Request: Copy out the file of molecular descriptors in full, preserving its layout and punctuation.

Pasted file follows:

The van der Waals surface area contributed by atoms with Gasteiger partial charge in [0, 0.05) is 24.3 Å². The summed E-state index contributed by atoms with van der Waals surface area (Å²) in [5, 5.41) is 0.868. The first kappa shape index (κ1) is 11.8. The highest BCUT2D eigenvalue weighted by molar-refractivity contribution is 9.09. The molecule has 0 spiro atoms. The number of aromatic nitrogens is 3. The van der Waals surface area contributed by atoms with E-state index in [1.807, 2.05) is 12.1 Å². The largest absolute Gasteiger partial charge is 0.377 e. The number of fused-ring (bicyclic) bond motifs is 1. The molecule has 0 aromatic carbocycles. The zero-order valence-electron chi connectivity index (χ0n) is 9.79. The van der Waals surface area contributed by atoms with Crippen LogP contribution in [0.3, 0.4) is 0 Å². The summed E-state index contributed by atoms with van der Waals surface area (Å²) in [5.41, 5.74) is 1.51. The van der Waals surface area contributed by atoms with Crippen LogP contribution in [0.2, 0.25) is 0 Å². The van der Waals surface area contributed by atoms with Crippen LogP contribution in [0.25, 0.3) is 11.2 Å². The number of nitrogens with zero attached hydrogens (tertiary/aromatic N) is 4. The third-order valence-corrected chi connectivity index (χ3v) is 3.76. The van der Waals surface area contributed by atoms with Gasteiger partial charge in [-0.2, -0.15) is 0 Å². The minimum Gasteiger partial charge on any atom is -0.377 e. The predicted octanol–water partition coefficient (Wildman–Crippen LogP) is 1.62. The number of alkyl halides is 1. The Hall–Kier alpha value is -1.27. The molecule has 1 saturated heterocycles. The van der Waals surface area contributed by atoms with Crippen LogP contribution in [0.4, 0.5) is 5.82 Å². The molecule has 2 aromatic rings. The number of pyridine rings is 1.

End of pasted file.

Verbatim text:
The van der Waals surface area contributed by atoms with Gasteiger partial charge in [0, 0.05) is 24.3 Å². The summed E-state index contributed by atoms with van der Waals surface area (Å²) in [5, 5.41) is 0.868. The first kappa shape index (κ1) is 11.8. The highest BCUT2D eigenvalue weighted by molar-refractivity contribution is 9.09. The molecule has 0 spiro atoms. The number of aromatic nitrogens is 3. The van der Waals surface area contributed by atoms with E-state index in [1.807, 2.05) is 12.1 Å². The largest absolute Gasteiger partial charge is 0.377 e. The number of fused-ring (bicyclic) bond motifs is 1. The molecule has 0 aromatic carbocycles. The zero-order valence-electron chi connectivity index (χ0n) is 9.79. The van der Waals surface area contributed by atoms with Crippen LogP contribution in [0.3, 0.4) is 0 Å². The summed E-state index contributed by atoms with van der Waals surface area (Å²) in [5.41, 5.74) is 1.51. The van der Waals surface area contributed by atoms with Crippen LogP contribution in [0.2, 0.25) is 0 Å². The van der Waals surface area contributed by atoms with Crippen LogP contribution in [0.25, 0.3) is 11.2 Å². The number of nitrogens with zero attached hydrogens (tertiary/aromatic N) is 4. The third-order valence-corrected chi connectivity index (χ3v) is 3.76. The van der Waals surface area contributed by atoms with Gasteiger partial charge in [-0.2, -0.15) is 0 Å². The minimum Gasteiger partial charge on any atom is -0.377 e. The predicted octanol–water partition coefficient (Wildman–Crippen LogP) is 1.62. The number of alkyl halides is 1. The Hall–Kier alpha value is -1.27. The molecule has 1 saturated heterocycles. The van der Waals surface area contributed by atoms with Crippen LogP contribution in [0.4, 0.5) is 5.82 Å². The molecule has 2 aromatic rings. The number of pyridine rings is 1.